Samsung tries a fresh approach for new recruits
The Samsung Aptitude Test, or SSAT, which many potential Samsung applicants have spent tens of millions of won studying for, will be given less attention in the hiring process, Samsung said. So too will other “specs,” like grade point averages and standardized test scores.
But its announcement created some confusion as hopeful future employees are wondering how to get ahead in their applications.
Since 1995, Samsung has adopted the Samsung Aptitude Test as part of its “open recruitment policy.” The written test measures candidates’ linguistic, mathematical and inferential abilities as well as common-sense knowledge. It is designed to sort out the most talented applicants regardless of their backgrounds.
Jobs at Samsung are the most coveted by corporate-career seekers in Korea, and many college students, including freshmen, have flocked to expensive cram schools that claim to be able to teach how to do well on the test.
The number of people who took the SSAT rose from 100,000 in 2011 to 130,000 in 2012 and 200,000 last year. Only 9,000 of them landed a job at Samsung Group and its affiliates in any of those three years. Samsung is again scheduled to hire 9,000 new employees this year. According to SSAT cram schools, students spend more than 10 billion won ($9.4 million) annually to prepare for the test.
The test costs Samsung, too. The group spends more than 2.5 billion won per year to hold the test across the country.
“The social burden is mounting in our process of recruiting talents,” Rhee In-yong, Chief Communications Officer at Samsung, told reporters at the company’s Gangnam, southern Seoul, office. “We needed a reasonable adjustment.”
Firstly, Samsung said it will put in place additional procedures to reduce the number of people qualified to take the SSAT. Until last year, Samsung opened a biannual SSAT test to anyone who met the minimum requirements in their GPA and English-proficiency test scores. In the future, it will start a new screening process to narrow down the candidates chosen to take the SSAT, Samsung said.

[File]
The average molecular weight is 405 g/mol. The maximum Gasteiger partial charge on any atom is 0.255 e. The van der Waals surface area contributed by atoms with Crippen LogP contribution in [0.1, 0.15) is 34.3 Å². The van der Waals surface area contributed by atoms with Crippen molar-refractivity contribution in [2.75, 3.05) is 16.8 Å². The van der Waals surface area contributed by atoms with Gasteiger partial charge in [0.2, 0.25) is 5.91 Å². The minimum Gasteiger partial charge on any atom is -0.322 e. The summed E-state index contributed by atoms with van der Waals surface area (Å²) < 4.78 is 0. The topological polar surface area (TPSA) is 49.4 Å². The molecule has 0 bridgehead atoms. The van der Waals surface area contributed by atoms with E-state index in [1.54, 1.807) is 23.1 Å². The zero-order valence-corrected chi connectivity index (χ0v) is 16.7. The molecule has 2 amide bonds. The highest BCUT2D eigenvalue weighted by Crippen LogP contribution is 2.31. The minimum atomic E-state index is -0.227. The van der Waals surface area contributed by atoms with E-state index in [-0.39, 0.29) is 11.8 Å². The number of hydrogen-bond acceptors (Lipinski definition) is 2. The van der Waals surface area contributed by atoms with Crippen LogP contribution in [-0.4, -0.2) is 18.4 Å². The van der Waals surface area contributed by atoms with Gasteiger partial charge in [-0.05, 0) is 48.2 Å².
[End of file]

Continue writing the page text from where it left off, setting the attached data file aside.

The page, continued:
The group stressed that the process will be another platform for applicants to express themselves, not an additional burden on them. It said the new screening process will not be dominated by the eight specs that students obsess over: degrees from prestigious universities, GPAs, Toeic scores, licenses proving vocational ability, language training overseas, contest awards, internships and volunteer work.
“We will not look at unnecessary specs in the screening,” said an official of the group.
Samsung said the screening process will be launched as early as this month. The frequency of SSATs, however, will remain at twice a year.
Samsung said it will also get more proactive and visit colleges on a regular basis. Employees or executives of the group who are alumni of colleges will meet students and gauge which of them can take the SSAT without screening, Samsung said. About 30 universities across the country will be subject to its recruitment visits, the group said.
“It is a de facto pre-job interview,” the Samsung official said.
Samsung also said it will allow the presidents of local universities to recommend top talent to the group, which it dubbed a “new approach.”
The group is expecting around 5,000 students to be recommended by the presidents of around 200 universities across the country. The recommended students will be able to take the SSAT without being screened, it said.
“With this recommendation system for students acknowledged for their talents in college communities, we expect to contribute to creating an environment for college students to study harder,” Samsung said.
In 2012, Samsung adopted a quota to hire outside the traditional elite. It filled 35 percent of new jobs for college students with people graduating from colleges outside Seoul and 5 percent with people from poorer families. It will maintain those quotas, the group said.
BY MOON GWANG-LIP [firstname.lastname@example.org]